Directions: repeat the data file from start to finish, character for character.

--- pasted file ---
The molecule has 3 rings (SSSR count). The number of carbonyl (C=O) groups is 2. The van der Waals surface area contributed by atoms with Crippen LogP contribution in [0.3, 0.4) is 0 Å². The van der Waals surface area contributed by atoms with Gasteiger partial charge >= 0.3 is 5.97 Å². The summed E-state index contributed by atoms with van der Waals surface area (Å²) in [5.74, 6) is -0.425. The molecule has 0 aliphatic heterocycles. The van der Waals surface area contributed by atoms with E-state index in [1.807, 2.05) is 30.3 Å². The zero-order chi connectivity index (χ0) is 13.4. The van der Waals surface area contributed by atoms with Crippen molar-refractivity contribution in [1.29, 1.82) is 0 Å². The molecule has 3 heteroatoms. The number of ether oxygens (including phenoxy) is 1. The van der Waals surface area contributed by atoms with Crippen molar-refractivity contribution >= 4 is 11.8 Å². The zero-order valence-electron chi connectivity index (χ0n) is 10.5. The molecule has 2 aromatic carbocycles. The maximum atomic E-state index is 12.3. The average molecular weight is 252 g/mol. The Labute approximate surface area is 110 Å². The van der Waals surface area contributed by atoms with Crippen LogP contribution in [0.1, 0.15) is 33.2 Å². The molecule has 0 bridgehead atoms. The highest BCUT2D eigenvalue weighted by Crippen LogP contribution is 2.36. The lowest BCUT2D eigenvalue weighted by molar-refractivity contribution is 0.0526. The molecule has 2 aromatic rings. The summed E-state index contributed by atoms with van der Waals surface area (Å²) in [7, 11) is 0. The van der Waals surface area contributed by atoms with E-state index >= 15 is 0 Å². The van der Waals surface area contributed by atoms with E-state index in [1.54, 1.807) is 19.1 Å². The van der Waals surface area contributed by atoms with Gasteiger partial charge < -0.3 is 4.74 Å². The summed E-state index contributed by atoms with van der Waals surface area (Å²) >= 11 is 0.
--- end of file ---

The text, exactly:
The molecule has 3 rings (SSSR count). The number of carbonyl (C=O) groups is 2. The van der Waals surface area contributed by atoms with Crippen LogP contribution in [0.3, 0.4) is 0 Å². The van der Waals surface area contributed by atoms with Gasteiger partial charge >= 0.3 is 5.97 Å². The summed E-state index contributed by atoms with van der Waals surface area (Å²) in [5.74, 6) is -0.425. The molecule has 0 aliphatic heterocycles. The van der Waals surface area contributed by atoms with E-state index in [1.807, 2.05) is 30.3 Å². The zero-order chi connectivity index (χ0) is 13.4. The van der Waals surface area contributed by atoms with Crippen molar-refractivity contribution in [1.29, 1.82) is 0 Å². The molecule has 3 heteroatoms. The number of ether oxygens (including phenoxy) is 1. The van der Waals surface area contributed by atoms with Crippen molar-refractivity contribution >= 4 is 11.8 Å². The zero-order valence-electron chi connectivity index (χ0n) is 10.5. The molecule has 2 aromatic carbocycles. The maximum atomic E-state index is 12.3. The average molecular weight is 252 g/mol. The Labute approximate surface area is 110 Å². The van der Waals surface area contributed by atoms with Crippen LogP contribution in [0.1, 0.15) is 33.2 Å². The molecule has 0 bridgehead atoms. The highest BCUT2D eigenvalue weighted by Crippen LogP contribution is 2.36. The lowest BCUT2D eigenvalue weighted by molar-refractivity contribution is 0.0526. The molecule has 2 aromatic rings. The summed E-state index contributed by atoms with van der Waals surface area (Å²) in [7, 11) is 0. The van der Waals surface area contributed by atoms with E-state index >= 15 is 0 Å². The van der Waals surface area contributed by atoms with E-state index in [1.54, 1.807) is 19.1 Å². The van der Waals surface area contributed by atoms with Gasteiger partial charge < -0.3 is 4.74 Å². The summed E-state index contributed by atoms with van der Waals surface area (Å²) >= 11 is 0.